Born in Massachusetts, Jaye Bartell moved to Asheville, NC, in the early 2000s where he began playing music among friends as a parallel activity to his work with poetry and other writing. Writing was his main focus for most of a decade; a time that involved constant traveling and moving around the U.S., mostly between North Carolina and the Pacific NW, where he lived on a small island in northern Washington.
After moving to Buffalo, NY, in 2006, he found the company of the writers and musicians of House Press, a publishing collective made up of friends from Buffalo and Chicago that produced small-edition handmade books and home-recorded albums. He released his first album, Feeling Better, Pilgrim, in 2008, after musician/writer Damian Weber taught him how to record. The album incorporated live incidental sounds (wind, chimes, traffic, birds), some of which were manipulated and processed as loops, but emphasized vocal melody and lyrics above all. A typical performance from this time included guitar and voice accompanied by a portable turntable that played field recordings of bird song, ocean waves, wind and other incidental sounds.
He moved back to Asheville in 2009 and recorded The Dog’s Dinner, which departed from the solo, self-production of his earlier work, and initiated the collaboration among Bartell and other area musicians, especially guitarist and composer Shane Parish of Ahleuchatistas. He collaborated with a number of visual artists in Asheville as well, including Ursula Gullow and Nathanael Roney, who have illustrated a number of Bartell’s albums and continue to influence his songwriting. Bartell continued to write, record, and perform intensively in Asheville for the next few years with Parish and other musicians, although most of the recorded output came from live performances.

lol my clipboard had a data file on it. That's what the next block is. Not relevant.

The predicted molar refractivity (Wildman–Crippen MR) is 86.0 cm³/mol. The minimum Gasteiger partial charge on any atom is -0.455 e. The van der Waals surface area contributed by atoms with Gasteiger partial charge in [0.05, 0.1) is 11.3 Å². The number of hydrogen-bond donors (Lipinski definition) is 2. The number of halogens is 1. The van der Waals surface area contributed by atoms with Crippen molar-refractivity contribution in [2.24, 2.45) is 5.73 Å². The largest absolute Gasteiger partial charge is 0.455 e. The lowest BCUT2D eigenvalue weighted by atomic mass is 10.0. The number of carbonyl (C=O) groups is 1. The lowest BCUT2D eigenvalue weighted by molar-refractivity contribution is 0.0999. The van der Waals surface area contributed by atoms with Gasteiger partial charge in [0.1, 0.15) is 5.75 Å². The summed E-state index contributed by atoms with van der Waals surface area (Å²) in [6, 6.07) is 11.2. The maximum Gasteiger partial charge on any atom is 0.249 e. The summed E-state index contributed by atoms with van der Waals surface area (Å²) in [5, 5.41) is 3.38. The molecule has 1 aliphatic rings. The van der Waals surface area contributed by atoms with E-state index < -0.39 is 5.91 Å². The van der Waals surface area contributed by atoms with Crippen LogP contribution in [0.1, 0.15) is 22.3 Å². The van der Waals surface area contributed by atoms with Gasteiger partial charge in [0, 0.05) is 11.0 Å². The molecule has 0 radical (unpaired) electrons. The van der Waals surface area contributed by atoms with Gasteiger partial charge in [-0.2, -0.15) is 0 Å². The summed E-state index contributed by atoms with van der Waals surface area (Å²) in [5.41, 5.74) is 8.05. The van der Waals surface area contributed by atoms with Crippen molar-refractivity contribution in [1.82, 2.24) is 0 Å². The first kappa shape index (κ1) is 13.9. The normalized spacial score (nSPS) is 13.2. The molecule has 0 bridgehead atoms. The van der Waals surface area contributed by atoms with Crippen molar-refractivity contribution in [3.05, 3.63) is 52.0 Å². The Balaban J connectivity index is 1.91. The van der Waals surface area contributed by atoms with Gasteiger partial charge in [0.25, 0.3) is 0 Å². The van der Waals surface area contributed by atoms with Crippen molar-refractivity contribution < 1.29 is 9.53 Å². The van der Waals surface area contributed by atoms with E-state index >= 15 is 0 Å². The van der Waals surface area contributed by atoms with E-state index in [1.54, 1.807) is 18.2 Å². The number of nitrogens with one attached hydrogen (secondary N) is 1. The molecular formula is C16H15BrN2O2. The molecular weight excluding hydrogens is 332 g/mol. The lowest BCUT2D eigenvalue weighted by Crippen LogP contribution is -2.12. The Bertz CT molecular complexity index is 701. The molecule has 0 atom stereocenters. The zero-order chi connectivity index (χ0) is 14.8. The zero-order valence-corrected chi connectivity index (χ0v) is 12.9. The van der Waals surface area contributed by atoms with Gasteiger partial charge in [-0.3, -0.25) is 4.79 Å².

The years 2012 and 2013 saw the releases of Elation, an EP recorded with J Seger, and Loyalty, a full-band record featuring Parish, Seger, and Emily Easterly, followed by a 2014 UK tour with like-minded troubadour, Angel Olsen.
Bartell’s move to Brooklyn, NY, in 2013, as well as the work of Spalding Gray and Eileen Myles, heavily influence the content presented on his latest record, Light Enough. In his own words, “Resettlement is an implicit theme in much of the writing, and the process of making the album was an act of resettlement: finding out where I lived as a means of coming to live there.” The record as a whole takes as a kind of informal credo a line from Eileen Myles’ Chelsea Girls: “I have waited all my life for permission. I feel it growing in my breast. A war is storming and it is behind me and I am moving my forces into light.”